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Contributing with GitHub via command-line




last_modification Published: Jun 12, 2017
last_modification Last Updated: Jul 26, 2021


1. Fork a repository

Fork from a GitHub repository

Screenshot of github repository header with watch, star and fork buttons. The fork button highlighted

Welcome on your fork repository

Screenshot for a fork of the training material repository. It shows that it is username/training-material and it has been forked from the upstream.

Welcome on your fork repository

Cartoon of two github repositories, upstream and fork. Both have branches like main, feature1 and feature2.

2. Clone your GitHub repository

Get your GitHub URL

A subset of the github interface is shown with the green code button clicked. A popup is shown with options to clone from https or ssh, open in github desktop, or download a zip file.

Clone your GitHub repository

On your terminal:

$ git clone your_fork_github_url
$ cd training-material

Clone your GitHub repository

The cartoon from before with repositories upstream and fork are now shown to exist on github, and an arrow labelled clone is drawn to a local copy that exists locally.

3. Make your changes

Create your branch

List your branches

$ git branch

  * main

a line with dots on it representing commits is labelled main has an arrow pointing to the end where there are no dots.

Create a new branch

$ git checkout -b my_new_branch

Switched to a new branch 'my_new_branch'

Make your changes

List your branches

$ git branch

	* my_new_branch

The line with dots or commits is labelled main, now a different line comes out of the right most (i.e. latest) commit. this is labelled my new branch.

Make changes and commits

$ git add newfile1 newfile2 ...
$ git commit -m "my contribution"

The cartoon from above, however now there are commits shown on my new branch.

Make changes and commits

The cartoons of the three github repositories are back, upstream, fork, and local. Now local shows a new branch, my new branch.

Push your branch on your GitHub repository

$ git push origin my_new_branch

The same cartoon of the three repositories, an arrow labelled push is shown from the local copy to the fork, and now the my new branch is present in the fork, as well as locally like before.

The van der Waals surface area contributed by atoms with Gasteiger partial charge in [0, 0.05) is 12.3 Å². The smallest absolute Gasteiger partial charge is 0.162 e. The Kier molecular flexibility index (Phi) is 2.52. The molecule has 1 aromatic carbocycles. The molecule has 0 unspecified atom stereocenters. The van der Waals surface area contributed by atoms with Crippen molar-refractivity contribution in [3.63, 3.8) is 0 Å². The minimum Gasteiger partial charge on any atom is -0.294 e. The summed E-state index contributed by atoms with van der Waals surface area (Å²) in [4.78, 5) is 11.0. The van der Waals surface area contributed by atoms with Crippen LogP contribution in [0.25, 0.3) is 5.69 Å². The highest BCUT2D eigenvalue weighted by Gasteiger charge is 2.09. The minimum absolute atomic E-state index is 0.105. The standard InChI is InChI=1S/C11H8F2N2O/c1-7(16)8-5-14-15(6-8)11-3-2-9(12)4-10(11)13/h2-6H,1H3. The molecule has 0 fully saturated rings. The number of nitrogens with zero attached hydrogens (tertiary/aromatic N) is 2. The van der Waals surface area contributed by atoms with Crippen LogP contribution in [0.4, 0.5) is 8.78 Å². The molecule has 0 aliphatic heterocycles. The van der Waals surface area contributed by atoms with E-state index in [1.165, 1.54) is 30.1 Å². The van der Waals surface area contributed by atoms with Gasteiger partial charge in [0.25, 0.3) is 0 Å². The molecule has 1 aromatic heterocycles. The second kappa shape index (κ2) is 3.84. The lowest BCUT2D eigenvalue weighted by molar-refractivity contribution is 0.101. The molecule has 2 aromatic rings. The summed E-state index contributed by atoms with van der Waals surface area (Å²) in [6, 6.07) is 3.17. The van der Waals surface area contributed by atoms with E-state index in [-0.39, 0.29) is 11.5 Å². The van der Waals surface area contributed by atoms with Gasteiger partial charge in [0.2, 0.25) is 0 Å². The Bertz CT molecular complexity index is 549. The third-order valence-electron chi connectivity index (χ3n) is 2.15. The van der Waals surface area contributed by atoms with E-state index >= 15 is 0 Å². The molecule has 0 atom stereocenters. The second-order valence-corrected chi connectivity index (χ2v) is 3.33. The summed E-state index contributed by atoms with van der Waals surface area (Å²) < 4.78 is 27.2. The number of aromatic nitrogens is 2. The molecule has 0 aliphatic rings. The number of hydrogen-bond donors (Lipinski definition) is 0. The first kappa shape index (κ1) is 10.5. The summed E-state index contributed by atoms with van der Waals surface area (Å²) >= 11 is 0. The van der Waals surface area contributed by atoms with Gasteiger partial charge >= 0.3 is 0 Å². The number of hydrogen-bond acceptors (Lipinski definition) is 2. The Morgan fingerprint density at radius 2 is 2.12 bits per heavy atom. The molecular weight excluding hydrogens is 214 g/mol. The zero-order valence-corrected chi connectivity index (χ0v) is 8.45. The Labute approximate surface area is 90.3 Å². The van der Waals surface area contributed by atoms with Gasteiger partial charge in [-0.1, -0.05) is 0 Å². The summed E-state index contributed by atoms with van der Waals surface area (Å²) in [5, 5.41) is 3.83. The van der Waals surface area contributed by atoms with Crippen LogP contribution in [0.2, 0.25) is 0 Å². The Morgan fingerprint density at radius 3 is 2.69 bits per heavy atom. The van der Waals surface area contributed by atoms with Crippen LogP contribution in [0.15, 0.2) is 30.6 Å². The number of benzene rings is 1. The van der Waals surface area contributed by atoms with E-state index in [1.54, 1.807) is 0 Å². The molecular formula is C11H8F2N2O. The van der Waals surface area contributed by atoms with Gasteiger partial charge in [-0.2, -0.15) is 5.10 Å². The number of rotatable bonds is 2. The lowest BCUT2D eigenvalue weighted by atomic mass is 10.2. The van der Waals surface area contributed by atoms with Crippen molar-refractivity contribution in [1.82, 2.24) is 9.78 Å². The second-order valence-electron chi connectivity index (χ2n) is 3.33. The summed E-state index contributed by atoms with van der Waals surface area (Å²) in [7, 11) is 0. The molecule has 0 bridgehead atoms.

4. The pull request

Can’t push on the original GitHub repository

The same cartoon, but now two arrows are shown between the upstream and fork repositories on github. One arrow is labelled push and has an X over it, indicating a push cannot happen. However an arrow labelled pull request is shown in colour like it can happen.

Create your pull request

Screenshot of the github interface showing a yellow popup labelled "your recently pushed branches" with my new branch shown in the list. A green button reads compare and pull request.

Select the branches and write a description

The pull request form is shown titled "Open a Pull Request", the user is busy filling out the title of the pull request. A button at the bottom reads create pull request.

Automated tests can be executed

A screenshot of the training material on github, the pull request tab is highlighted. A number of pull requests appear below, some with green check marks, some with red crosses.

Your pull request is accepted (congrats)

line with dots on it representing commits is shown, the line is labelled main as before, but now the commits from my new branch appear directly on the main branch.

Your feature is now in the original code

The same 3 repository cartoon as before, both the fork and local copy include my new branch, it looks like the author intended that upstream did too but it is missing from the graphic.

Your pull request need modifications (oops)

You have to make modifications on your branch and push it


A final version of the three repository graphic is shown, fork and upstream are on github, the local copy is local. There are several arrows: 1 fork, creating fork from upstream; 2 clone, creating local from fork; 3 push, pushing my new branch to fork; 4 pull request, starting the process of getting my new branch into upstream.

Key Points

Thank you!

This material is the result of a collaborative work. Thanks to the Galaxy Training Network and all the contributors! Galaxy Training Network Tutorial Content is licensed under Creative Commons Attribution 4.0 International License.